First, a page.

Take the 2-minute tour ×
Stack Overflow is a question and answer site for professional and enthusiast programmers. It's 100% free, no registration required.

I need a little help. I want to create a regex pattern in order to validate names, it should contain only letters (any type of letters, non European included), apostrophes, periods, dashes and whitespaces. Or, to put it in another flavor, the regex should not validate any numbers, [], {}, <> etc. Is there a way to to that?

Thank you in advance.

share|improve this question
Some examples of what you're trying to match as well as counterexamples would be good too. –  Surreal Dreams Mar 22 '12 at 15:05
Some people suggest that names should not be validated like that. Its very easy to miss some corner case and then ruin the day of some costumer with a strange name. –  hugomg Mar 22 '12 at 15:07
I 'm a noob to regex, so I tried this: /^[a-zA-Z]|\s*$/.test(value) –  user823148 Mar 22 '12 at 15:08

2 Answers 2


But that's not enough, I guess. Surely we must consider that an apostrophe can not be in the beginning, that several dashes can not follow in a row, etc.

You need a more precise definition of the name.

share|improve this answer
This will match numbers that is not wanted. –  Toto Mar 22 '12 at 17:50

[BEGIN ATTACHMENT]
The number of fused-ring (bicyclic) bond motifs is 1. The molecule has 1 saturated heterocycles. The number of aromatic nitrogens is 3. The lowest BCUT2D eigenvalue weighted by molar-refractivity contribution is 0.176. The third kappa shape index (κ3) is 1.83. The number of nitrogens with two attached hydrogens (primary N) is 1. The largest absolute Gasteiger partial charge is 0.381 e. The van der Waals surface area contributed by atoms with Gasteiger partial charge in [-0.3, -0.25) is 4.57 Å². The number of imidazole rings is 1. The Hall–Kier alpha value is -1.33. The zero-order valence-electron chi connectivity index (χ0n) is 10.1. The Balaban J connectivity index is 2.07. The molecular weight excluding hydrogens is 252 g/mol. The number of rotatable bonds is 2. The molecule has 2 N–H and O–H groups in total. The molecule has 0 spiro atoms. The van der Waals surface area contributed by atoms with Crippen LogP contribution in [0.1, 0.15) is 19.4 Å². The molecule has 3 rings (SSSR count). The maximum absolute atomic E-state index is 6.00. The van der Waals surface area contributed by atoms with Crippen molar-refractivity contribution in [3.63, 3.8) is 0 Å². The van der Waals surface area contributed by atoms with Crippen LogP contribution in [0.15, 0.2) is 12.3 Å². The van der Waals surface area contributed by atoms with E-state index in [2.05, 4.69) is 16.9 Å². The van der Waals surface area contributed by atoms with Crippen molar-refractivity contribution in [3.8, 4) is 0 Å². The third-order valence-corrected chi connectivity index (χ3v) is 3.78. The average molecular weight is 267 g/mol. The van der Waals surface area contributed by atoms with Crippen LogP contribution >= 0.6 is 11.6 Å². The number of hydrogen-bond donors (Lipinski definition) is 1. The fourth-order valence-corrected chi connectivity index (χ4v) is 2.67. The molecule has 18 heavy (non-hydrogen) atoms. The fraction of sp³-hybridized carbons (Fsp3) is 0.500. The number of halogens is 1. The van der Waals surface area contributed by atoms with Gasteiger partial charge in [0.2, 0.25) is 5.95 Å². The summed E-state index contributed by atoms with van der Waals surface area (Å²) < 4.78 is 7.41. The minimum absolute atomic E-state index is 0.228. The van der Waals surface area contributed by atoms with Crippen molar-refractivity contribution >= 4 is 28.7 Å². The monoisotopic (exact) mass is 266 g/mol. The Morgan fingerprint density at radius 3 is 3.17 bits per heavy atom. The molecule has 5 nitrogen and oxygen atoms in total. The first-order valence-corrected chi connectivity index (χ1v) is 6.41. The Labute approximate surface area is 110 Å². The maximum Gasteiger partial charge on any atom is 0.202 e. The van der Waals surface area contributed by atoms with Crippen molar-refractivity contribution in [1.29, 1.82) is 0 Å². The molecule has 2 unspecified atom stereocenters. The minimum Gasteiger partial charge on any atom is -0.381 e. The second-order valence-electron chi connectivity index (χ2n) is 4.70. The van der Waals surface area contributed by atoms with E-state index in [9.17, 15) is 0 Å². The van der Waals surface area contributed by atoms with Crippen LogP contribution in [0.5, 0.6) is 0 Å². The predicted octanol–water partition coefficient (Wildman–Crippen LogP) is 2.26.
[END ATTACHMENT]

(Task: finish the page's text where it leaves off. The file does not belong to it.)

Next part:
The Regex you pasted is flawed, it should be


Notice the extra parenthesis

Also, You were on the right track but just put all allowed characters in the character class [] :


a-zA-Z was replaced by the short hand character class for words \w

Add allowed characters as needed

share|improve this answer
Notice that to add - to a character class you can just add it in the beginning otherwise it will get its special meaning as in a-z. An excellent roundup can be found at regular-expressions.info/charclass.html –  buckley Mar 22 '12 at 15:21
This will not match Jean-François –  Toto Mar 22 '12 at 17:52
@M42 Good remark. The regex has been improved. –  buckley Mar 22 '12 at 21:14

Your Answer


By posting your answer, you agree to the privacy policy and terms of service.

Not the answer you're looking for? Browse other questions tagged or ask your own question.